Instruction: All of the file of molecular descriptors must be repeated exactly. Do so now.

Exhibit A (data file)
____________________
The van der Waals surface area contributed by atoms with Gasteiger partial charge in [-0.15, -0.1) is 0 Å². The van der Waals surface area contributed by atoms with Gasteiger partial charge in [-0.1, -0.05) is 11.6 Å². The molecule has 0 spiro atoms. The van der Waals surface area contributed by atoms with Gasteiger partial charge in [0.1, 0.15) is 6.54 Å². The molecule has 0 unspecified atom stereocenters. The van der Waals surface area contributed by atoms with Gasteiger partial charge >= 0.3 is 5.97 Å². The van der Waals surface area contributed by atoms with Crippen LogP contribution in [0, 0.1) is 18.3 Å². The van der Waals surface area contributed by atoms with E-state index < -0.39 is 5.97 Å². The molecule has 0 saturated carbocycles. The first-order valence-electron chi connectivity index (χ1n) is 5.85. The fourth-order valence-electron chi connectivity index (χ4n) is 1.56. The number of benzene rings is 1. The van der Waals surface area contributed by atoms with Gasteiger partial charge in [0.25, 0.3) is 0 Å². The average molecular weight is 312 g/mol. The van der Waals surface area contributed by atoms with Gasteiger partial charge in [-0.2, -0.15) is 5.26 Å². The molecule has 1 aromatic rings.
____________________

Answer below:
The van der Waals surface area contributed by atoms with Gasteiger partial charge in [-0.15, -0.1) is 0 Å². The van der Waals surface area contributed by atoms with Gasteiger partial charge in [-0.1, -0.05) is 11.6 Å². The molecule has 0 spiro atoms. The van der Waals surface area contributed by atoms with Gasteiger partial charge in [0.1, 0.15) is 6.54 Å². The molecule has 0 unspecified atom stereocenters. The van der Waals surface area contributed by atoms with Gasteiger partial charge >= 0.3 is 5.97 Å². The van der Waals surface area contributed by atoms with Crippen LogP contribution in [0, 0.1) is 18.3 Å². The van der Waals surface area contributed by atoms with E-state index < -0.39 is 5.97 Å². The molecule has 0 saturated carbocycles. The first-order valence-electron chi connectivity index (χ1n) is 5.85. The fourth-order valence-electron chi connectivity index (χ4n) is 1.56. The number of benzene rings is 1. The van der Waals surface area contributed by atoms with Gasteiger partial charge in [0.25, 0.3) is 0 Å². The average molecular weight is 312 g/mol. The van der Waals surface area contributed by atoms with Gasteiger partial charge in [-0.2, -0.15) is 5.26 Å². The molecule has 1 aromatic rings.